Oakland Puts a Big Stop on Massive Coal Project
On June 27, the Oakland, California City Council voted unanimously to block the handling and storage of large shipments of coal at a new proposed portside terminal. Joining us now to discuss the environmental justice victory in Oakland is Irene Gutierrez. She is an attorney in Earthjustice's California regional office, and much of her work has involved this issue.
This is a rush transcript. Copy may not be in its final form.
SHARMINI PERIES: So, Irene, let me start by asking you, how did you do it? Who was involved in getting this very local victory?
IRENE GUTIERREZ: Yeah. So, I cannot take sole credit. The legal team was just one, one part of the puzzle in making this happen. So I'm with Earthjustice, which is an impact litigation organization that focuses on doing environmental work. And we worked in partnership with groups like the Sierra Club, which also does high-impact work and organizes a lot in fighting coal port development and other types of practices involving coal extraction. And we worked very closely and relied a lot on the blood, sweat, and tears of local groups throughout Oakland. So groups like the Asian-Pacific Environmental Network, San Francisco Baykeeper, the West Oakland Environmental Indicators Project, No Coal in Oakland, as well as labor groups like the SEIU, ILWU, and faith leaders. And frankly, just concerned citizens who didn't want this project in their backyard. And so it was really this, I think this great example of a broad coalition of folks coming together to work on a problem that affected their community.
PERIES: Now, one of the rallying cries in support of coal mining, coal export and development seem to be about jobs. And yet you had several labor unions involved in this effort. Tell us more about that, because when you even look at the Democratic Party Platform Committee and the struggle that's going on about, you know, in this case fracking and other environmental issues, jobs seems to be a big issue in the line.
GUTIERREZ: Yeah, yeah. Of course. And I'm certainly sympathetic towards the need for folks to have good jobs and to be able to put food on the table. But I think that that's precisely what the folks in the labor movement who oppose the coal project care about. They want to make sure that they have good, healthy jobs, and not jobs that are going to lead to their developing respiratory illnesses or furthering respiratory illnesses or furthering respiratory illnesses in the population. There was some really powerful testimony from--so there is actually an active coal port in Stockton, California, and there was some really powerful testimony at some of the public meetings earlier this year about this project, about how coal is a really--it's a really toxic commodity. So for the workers who are working with coal at the docks, it causes a lot of breathing problems, it makes it difficult for them to go home and really enjoy their time with their family. And folks, frankly, a lot of the folks who have worked with this product before find it dangerous and difficult to sustain work in loading coal at the docks.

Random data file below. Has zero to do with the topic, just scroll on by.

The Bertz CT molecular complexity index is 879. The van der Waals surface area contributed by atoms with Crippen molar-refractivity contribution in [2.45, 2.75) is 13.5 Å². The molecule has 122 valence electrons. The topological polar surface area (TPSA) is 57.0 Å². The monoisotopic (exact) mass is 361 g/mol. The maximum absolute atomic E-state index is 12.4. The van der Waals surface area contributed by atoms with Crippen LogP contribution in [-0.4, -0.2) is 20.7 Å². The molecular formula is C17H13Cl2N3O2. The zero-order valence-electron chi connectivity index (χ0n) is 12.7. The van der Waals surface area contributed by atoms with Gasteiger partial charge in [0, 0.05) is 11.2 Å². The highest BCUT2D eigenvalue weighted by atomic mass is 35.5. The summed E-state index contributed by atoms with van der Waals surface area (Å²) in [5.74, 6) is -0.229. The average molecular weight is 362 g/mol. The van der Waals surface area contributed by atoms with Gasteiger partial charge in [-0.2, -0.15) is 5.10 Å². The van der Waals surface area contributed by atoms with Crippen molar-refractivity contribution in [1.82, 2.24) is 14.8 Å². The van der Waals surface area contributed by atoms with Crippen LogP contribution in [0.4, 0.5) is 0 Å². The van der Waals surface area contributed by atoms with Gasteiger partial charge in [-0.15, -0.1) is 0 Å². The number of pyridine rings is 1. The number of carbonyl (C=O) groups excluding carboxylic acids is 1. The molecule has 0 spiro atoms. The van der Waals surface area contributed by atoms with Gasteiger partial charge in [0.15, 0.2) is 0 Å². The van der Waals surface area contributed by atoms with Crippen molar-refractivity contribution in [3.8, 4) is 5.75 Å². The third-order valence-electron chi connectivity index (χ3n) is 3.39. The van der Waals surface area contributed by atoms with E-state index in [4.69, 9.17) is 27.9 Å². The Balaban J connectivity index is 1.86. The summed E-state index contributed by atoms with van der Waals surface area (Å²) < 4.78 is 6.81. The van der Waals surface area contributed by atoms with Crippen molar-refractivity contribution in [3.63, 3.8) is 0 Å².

PERIES: Now, one of your efforts was really to write a letter to the U.S. Department of Justice and the Department of the Interior about a developer receiving $53 million for the project from Utah coal mining interests. And so tell us more about that.
GUTIERREZ: That was a colleague of mine, Ted Zukoski, who's based in our Denver office, put together that letter along with his colleague Chris Eaton. But in some--the point of that letter was to point out that Mineral Leasing Act funds are being funneled through this complicated shell game over on the Utah side to fund this coal port, this proposed coal port in Oakland. And that is not the correct use of those funds. The Mineral Leasing Act is an act which was in part set up so that when mining occurs in places like Utah, there is a tax levied on that activity, and the funds then get collected and ultimately should be redirected to help communities that have been affected by the mining industry. So the proper use of those funds would be to help remediate Utah communities that have been hit by the mining industry, not to send them out of state and use them for a project which would continue to perpetuate mining in Utah, and continue to perpetuate the ills associated with coal mining in Utah.
PERIES: Irene, I thank you for joining us today, and also want to congratulate you on the success of all of this, and look forward to hearing from you again.